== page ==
Please do be aware of the rules on the ground while you fly. The FAA, through LAANC, is giving you clearance for the sky, they do not have authority over what’s on the ground. Do not trespass, make sure there are no ground rules against flying drones in the area, and be smart about where you fly. Check out the No Drone Zone for more details.
Check out the full list of FAA authorized partner companies for LAANC authorization: FAA LAANC overview and partners
Also check out the list of airports that are participating in LAANC. These are the areas you’ll be able to operate: FAA LAANC airports
Finally, there is a major app missing from this list, one day we’ll ask the FAA why their own app, B4UFly, does not support LAANC approvals. For now, stick to one of the above, and as always, fly safe.
Frequently Asked Questions
Are there any other ways to get airspace authorization?
Aside from the noted LAANC automated approval, and the paper process alternative, there are no other ways to get direct authorization for a single flight. However, there are situations that can offer a blanket approval process. Your local approved community flying field may offer a blanket authorization for any craft to fly within its bounds – these are near-permanently approved flight areas for registered community members.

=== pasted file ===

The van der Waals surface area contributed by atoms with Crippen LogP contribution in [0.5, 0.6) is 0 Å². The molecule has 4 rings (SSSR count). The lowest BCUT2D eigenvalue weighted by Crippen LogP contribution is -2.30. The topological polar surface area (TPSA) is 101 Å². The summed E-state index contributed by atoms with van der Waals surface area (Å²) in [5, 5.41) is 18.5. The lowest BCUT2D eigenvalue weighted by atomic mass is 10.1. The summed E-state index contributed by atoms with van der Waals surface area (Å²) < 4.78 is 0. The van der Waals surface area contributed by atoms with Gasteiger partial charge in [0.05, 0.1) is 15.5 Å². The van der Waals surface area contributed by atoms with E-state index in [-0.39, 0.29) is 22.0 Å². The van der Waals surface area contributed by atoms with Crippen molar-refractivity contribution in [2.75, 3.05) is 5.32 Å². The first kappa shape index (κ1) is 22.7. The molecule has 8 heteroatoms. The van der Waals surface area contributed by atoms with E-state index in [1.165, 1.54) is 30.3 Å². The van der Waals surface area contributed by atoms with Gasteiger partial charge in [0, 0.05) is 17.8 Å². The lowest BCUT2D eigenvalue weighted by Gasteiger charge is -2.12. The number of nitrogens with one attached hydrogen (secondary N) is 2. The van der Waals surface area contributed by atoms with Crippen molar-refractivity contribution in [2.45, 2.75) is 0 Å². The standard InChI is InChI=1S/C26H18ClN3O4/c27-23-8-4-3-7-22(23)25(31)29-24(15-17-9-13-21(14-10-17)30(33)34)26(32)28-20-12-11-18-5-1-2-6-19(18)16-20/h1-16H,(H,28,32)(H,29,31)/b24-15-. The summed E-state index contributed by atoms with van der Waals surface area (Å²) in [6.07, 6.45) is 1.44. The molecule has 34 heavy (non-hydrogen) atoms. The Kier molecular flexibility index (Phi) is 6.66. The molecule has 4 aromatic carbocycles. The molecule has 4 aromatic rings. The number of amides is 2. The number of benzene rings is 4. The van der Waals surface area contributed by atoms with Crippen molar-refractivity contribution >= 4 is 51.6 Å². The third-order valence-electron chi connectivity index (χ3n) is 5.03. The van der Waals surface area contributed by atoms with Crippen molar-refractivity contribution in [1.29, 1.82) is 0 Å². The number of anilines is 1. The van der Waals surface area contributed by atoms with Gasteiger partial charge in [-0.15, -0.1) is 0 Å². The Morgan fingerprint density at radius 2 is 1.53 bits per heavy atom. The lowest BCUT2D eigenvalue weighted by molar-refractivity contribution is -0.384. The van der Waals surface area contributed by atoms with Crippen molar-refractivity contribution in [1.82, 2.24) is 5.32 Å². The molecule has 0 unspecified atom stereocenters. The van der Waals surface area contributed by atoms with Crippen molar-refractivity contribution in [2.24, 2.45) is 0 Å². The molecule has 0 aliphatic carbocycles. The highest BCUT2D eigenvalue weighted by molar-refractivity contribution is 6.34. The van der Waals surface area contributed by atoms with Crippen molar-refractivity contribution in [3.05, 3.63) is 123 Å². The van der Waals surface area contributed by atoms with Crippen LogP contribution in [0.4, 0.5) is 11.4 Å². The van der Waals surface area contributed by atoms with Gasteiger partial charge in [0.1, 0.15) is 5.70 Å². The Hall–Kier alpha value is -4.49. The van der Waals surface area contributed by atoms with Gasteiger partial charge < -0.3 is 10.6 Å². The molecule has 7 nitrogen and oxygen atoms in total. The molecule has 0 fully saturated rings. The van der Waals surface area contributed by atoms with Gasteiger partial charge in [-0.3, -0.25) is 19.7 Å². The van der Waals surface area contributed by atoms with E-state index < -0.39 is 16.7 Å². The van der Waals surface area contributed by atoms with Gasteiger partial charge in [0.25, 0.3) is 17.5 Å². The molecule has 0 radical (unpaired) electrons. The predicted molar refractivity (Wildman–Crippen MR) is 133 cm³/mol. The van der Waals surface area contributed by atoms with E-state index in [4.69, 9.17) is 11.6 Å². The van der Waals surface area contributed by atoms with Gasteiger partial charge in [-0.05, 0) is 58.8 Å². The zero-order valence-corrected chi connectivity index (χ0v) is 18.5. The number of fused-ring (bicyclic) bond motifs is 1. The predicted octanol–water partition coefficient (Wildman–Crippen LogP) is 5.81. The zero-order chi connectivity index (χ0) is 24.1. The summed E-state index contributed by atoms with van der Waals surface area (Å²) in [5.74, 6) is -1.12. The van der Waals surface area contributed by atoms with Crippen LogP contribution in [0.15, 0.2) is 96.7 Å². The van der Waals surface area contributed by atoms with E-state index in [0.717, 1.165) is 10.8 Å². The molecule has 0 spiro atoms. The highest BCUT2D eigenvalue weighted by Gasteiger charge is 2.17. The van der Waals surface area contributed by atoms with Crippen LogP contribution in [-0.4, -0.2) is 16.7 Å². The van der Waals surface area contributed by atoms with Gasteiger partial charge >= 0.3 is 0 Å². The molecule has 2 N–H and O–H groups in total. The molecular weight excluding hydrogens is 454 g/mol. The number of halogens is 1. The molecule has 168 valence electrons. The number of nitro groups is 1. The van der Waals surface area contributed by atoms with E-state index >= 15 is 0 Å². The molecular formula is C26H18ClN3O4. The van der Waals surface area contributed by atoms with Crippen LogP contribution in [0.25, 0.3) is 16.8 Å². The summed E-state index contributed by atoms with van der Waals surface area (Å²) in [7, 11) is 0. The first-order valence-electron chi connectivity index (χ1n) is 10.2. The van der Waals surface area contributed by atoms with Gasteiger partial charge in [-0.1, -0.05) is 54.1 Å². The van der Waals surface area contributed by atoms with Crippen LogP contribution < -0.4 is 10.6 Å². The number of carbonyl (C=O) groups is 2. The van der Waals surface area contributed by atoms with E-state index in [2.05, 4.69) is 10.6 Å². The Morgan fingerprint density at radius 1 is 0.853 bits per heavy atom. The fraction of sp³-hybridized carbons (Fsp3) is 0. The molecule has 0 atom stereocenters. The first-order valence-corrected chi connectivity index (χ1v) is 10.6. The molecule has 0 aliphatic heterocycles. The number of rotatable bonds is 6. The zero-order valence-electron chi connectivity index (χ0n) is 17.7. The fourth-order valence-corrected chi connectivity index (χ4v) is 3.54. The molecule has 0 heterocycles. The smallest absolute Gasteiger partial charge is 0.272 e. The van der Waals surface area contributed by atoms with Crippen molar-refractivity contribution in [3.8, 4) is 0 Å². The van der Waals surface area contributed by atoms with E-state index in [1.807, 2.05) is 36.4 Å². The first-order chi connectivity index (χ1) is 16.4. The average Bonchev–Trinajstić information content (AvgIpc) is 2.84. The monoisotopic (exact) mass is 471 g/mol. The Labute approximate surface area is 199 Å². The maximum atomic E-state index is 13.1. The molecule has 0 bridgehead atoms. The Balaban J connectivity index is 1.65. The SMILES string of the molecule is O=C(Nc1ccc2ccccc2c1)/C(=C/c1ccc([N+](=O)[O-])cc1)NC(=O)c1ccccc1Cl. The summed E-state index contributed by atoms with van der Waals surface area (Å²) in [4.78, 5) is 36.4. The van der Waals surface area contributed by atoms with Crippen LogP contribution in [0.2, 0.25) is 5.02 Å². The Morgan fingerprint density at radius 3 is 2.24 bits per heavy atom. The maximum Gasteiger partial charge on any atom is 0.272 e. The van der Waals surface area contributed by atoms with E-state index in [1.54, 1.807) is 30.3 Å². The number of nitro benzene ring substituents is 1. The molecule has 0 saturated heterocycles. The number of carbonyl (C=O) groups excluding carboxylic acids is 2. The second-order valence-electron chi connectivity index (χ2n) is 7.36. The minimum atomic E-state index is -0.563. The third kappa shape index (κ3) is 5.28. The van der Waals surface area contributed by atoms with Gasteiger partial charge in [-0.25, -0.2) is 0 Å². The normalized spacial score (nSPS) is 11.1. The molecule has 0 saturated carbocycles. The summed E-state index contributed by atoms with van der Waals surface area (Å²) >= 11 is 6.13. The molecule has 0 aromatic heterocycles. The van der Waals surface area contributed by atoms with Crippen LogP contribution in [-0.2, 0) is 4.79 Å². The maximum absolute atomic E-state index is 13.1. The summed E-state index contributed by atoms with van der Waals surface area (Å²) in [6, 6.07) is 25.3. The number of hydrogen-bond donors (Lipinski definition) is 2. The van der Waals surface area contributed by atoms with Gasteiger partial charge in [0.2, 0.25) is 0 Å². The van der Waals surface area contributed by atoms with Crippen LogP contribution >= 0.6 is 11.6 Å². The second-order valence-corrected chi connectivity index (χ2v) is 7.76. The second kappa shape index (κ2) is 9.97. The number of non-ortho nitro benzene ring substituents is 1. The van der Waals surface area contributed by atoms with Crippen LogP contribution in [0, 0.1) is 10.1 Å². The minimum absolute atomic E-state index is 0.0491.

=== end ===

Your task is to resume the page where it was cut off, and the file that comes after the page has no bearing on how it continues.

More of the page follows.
In addition to the hobby flight offerings, you may be able to fly under the authorization of government entities. For example, in the event of an emergency situation that gets a TFR (Temporary Flight Restriction,) there will be a command structure on the ground. If this command is given control of airspace, they can give you authorization to fly under their direct approval and for the purposes of providing them intelligence on the situation. If you’d like to get involved, talk to your local fire department today, establish the relationship before an emergency situation takes place.